Laboratory tests also yield little sensitivity and specificity. Notable findings may include a leukocytosis with a predominance of immature white blood cells and a metabolic acidosis. D-dimer has been noted to have a high sensitivity for SMA occlusion, but the specificity of this test is low.

Plain roentgenograms are usually normal but occasionally demonstrate thickened intestinal walls, and in late stages gas in the intestinal wall or portal vein, or peritoneum. While emerging as a useful modality in chronic mesenteric occlusive disease, duplex is of limited benefit in the acute setting due to dilated, air-filled loops of bowel. In cases of diagnostic uncertainty and a clinically stable patient, thin-cut computed tomography (CT) scan with intravenous contrast screens for other pathologies. Relevant acute findings on CT scan include whether the contrast-filled SMA can be identified out to its peripheral branches and bowel abnormalities such as segmental bowel wall thickening. The diagnosis of mesenteric venous obstruction (which is managed primarily with anticoagulation and nutritional support unless it has progressed to significant bowel complications) is made via CT scan—a “halo” or “target” sign can be identified in the superior mesenteric vein. Finally, magnetic resonance angiography can provide anatomic proximal mesenteric vasculature anatomy, though availability and timing limit this modality’s utility in most circumstances.

Visceral biplanar digital subtraction arteriography best defines mesenteric anatomic occlusive lesions. However, angiography is not mandatory, and can result in revascularization delays that adversely affect outcome. In addition to anterior posterior views, a lateral view starting at the first lumbar artery can demonstrate the characteristic appearance of an embolus with a meniscus sign. Nonocclusive mesenteric ischemia (resulting from a depressed cardiac output and oxygen delivery) findings on angiogram include narrowing at the origin of branches of the SMA, spasm of arcade
vessels, and impaired filling of intramural vessels. This syndrome is managed nonoperatively by intra-arterial instillation of dilating compounds (papaverine bolus dose of 60 mg directly into the SMA, followed by a constant infusion of 30 to 60 mg/h until the next angiogram) and physiologic maximization of oxygen delivery.


In patients where there has been a clear intra-abdominal catastrophe (which is often the case with acute mesenteric ischemic), extensive laboratory and radiographic testing unnecessarily delays bowel revascularization, leading to increased bowel loss and higher rates of patient mortality. Resuscitation must proceed expeditiously as the patient is prepared for emergency laparotomy. Surgeons may reasonably immediately move to operative exploration in patients presenting with classical history and physical findings with minimal laboratory testing and no preoperative imaging. Terse preoperative frank yet sensitive discussions with the patient and family can reinforce the life-threatening nature of acute mesenteric ischemia, and this may also serve as a time to introduce the concept of “inoperable” circumstances such as massive bowel infarction. Determination of ischemic versus infarcted bowel remains difficult with currently available clinical and imaging tools, so exploration is most often necessary for assessment. With less dramatic clinical presentations, symptomatic acute mesenteric embolus or thrombosis diagnosed by way of the algorithms outlined above also standardly warrants emergency exploration and bowel revascularization.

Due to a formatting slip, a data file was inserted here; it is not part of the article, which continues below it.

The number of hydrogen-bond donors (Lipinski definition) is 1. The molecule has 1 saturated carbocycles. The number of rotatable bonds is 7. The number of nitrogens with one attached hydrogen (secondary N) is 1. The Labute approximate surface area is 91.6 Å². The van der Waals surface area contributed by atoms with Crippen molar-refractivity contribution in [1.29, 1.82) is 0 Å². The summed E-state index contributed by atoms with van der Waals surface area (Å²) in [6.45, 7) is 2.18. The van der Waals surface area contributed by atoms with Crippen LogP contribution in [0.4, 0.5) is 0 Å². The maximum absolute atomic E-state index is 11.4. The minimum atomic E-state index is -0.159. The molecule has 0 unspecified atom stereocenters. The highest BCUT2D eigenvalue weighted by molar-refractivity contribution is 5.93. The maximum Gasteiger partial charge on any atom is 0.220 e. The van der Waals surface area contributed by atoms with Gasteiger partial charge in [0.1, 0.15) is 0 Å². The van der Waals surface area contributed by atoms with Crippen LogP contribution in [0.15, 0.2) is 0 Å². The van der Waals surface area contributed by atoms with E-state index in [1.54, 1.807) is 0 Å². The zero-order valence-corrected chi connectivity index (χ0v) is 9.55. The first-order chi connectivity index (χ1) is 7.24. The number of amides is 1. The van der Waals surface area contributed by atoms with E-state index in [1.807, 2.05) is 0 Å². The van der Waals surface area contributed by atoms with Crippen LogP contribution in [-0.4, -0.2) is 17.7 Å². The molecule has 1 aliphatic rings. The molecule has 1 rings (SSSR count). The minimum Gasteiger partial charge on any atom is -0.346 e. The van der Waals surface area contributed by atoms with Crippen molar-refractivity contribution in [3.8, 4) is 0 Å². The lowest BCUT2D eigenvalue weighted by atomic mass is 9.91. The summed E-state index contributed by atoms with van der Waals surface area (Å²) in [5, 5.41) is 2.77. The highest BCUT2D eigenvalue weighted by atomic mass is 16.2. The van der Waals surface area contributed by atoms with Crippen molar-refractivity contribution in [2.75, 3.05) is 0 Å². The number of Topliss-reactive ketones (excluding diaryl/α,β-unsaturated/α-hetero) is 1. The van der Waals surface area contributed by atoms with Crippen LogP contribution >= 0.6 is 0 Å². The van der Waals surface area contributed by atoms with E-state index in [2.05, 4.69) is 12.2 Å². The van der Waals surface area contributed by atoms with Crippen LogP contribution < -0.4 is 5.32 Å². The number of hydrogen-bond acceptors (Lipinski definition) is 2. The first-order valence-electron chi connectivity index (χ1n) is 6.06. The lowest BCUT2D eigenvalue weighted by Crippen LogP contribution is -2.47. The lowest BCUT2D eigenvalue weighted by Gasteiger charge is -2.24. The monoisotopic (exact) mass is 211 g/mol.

Preoperative Preparation

The surgeon’s focus on timely clinical diagnosis, immediate laparotomy, and urgent bowel reperfusion via surgical interventions builds from the report of Klass from almost 60 years ago. Patients suffering acute SMA obstruction require multiple parallel interventions in preparation for the operating room. Yet none of these should stand as a rate-limiting step toward skin incision, since these patients can deteriorate rapidly and every minute of delay jeopardizes outcome. Upon diagnosis of acute mesenteric ischemia, the patient is systemically heparinized to minimize clot propagation. Activated clotting times throughout the operative period ensures adequate systemic anticoagulation. Empiric broad spectrum antibiotics are commonly employed since many of these patients have early sepsis, and they additionally serve as some surgical wound prophylaxis (third-generation cephalosporin such as ceftriaxone and metronidazole and in the penicillin-allergic patient a fluoroquinolone and metronidazole). Patients who are health care experienced (recent hospital/nursing home stay, regular visits to hemodialysis centers, etc.) should have their coverage tailored based on local antibiograms. As many of these patients are hypovolemic and have electrolyte abnormalities, fluid volume resuscitation is almost always indicated. Fluid infusion should be targeted to clinical endpoints such as urinary output, skin turgor, and capillary refill; electrolyte abnormalities (especially hypokalemia, hypomagnesemia, and hypophosphatemia) should be corrected as resuscitation proceeds. There is ongoing debate over the optimal type of fluid to use for resuscitation. While the evidence does not support one type of fluid over another, it is best to keep in mind that no matter what type of fluid is used, the clinical response to resuscitation should be closely monitored to prevent both underresuscitation (which can lead to organ failure) and overresuscitation (which can stress the heart and lungs and precipitate myocardial ischemia). All available personnel should work in parallel to place hemodynamic monitors such as arterial lines, secure venous access, a Foley catheter, and a nasogastric tube. Simultaneously, the status of lower extremity pulses is again documented since this patient subset often holds risk factors for lower extremity occlusive disease and may have embolized to the lower extremity arteries.

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Aug 2, 2016 | Posted by in GENERAL SURGERY | Comments Off on Superior Mesenteric Artery Embolectomy and Bypass for Acute Mesenteric Ischemia